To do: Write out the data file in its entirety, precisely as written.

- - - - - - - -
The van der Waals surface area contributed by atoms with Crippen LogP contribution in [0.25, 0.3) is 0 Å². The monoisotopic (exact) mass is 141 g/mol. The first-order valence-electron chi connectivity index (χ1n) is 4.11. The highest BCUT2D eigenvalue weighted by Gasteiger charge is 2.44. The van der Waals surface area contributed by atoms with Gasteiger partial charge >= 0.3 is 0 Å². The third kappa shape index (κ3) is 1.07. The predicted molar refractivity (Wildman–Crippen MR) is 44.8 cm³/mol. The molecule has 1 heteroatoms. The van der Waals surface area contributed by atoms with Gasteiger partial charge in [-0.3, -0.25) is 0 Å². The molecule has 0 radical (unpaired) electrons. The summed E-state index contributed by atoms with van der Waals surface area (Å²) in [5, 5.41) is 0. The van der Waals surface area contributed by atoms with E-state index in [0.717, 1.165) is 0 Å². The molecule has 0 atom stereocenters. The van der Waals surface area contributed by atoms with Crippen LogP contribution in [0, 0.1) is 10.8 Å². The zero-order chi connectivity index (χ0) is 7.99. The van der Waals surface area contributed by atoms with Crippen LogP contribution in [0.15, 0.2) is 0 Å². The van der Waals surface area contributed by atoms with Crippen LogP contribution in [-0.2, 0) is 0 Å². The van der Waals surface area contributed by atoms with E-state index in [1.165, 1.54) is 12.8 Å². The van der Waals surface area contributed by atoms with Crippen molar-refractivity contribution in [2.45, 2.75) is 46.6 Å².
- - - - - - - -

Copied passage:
The van der Waals surface area contributed by atoms with Crippen LogP contribution in [0.25, 0.3) is 0 Å². The monoisotopic (exact) mass is 141 g/mol. The first-order valence-electron chi connectivity index (χ1n) is 4.11. The highest BCUT2D eigenvalue weighted by Gasteiger charge is 2.44. The van der Waals surface area contributed by atoms with Gasteiger partial charge >= 0.3 is 0 Å². The third kappa shape index (κ3) is 1.07. The predicted molar refractivity (Wildman–Crippen MR) is 44.8 cm³/mol. The molecule has 1 heteroatoms. The van der Waals surface area contributed by atoms with Gasteiger partial charge in [-0.3, -0.25) is 0 Å². The molecule has 0 radical (unpaired) electrons. The summed E-state index contributed by atoms with van der Waals surface area (Å²) in [5, 5.41) is 0. The van der Waals surface area contributed by atoms with E-state index in [0.717, 1.165) is 0 Å². The molecule has 0 atom stereocenters. The van der Waals surface area contributed by atoms with Crippen LogP contribution in [0, 0.1) is 10.8 Å². The zero-order chi connectivity index (χ0) is 7.99. The van der Waals surface area contributed by atoms with Crippen LogP contribution in [0.15, 0.2) is 0 Å². The van der Waals surface area contributed by atoms with Crippen LogP contribution in [-0.2, 0) is 0 Å². The van der Waals surface area contributed by atoms with E-state index in [1.165, 1.54) is 12.8 Å². The van der Waals surface area contributed by atoms with Crippen molar-refractivity contribution in [2.45, 2.75) is 46.6 Å².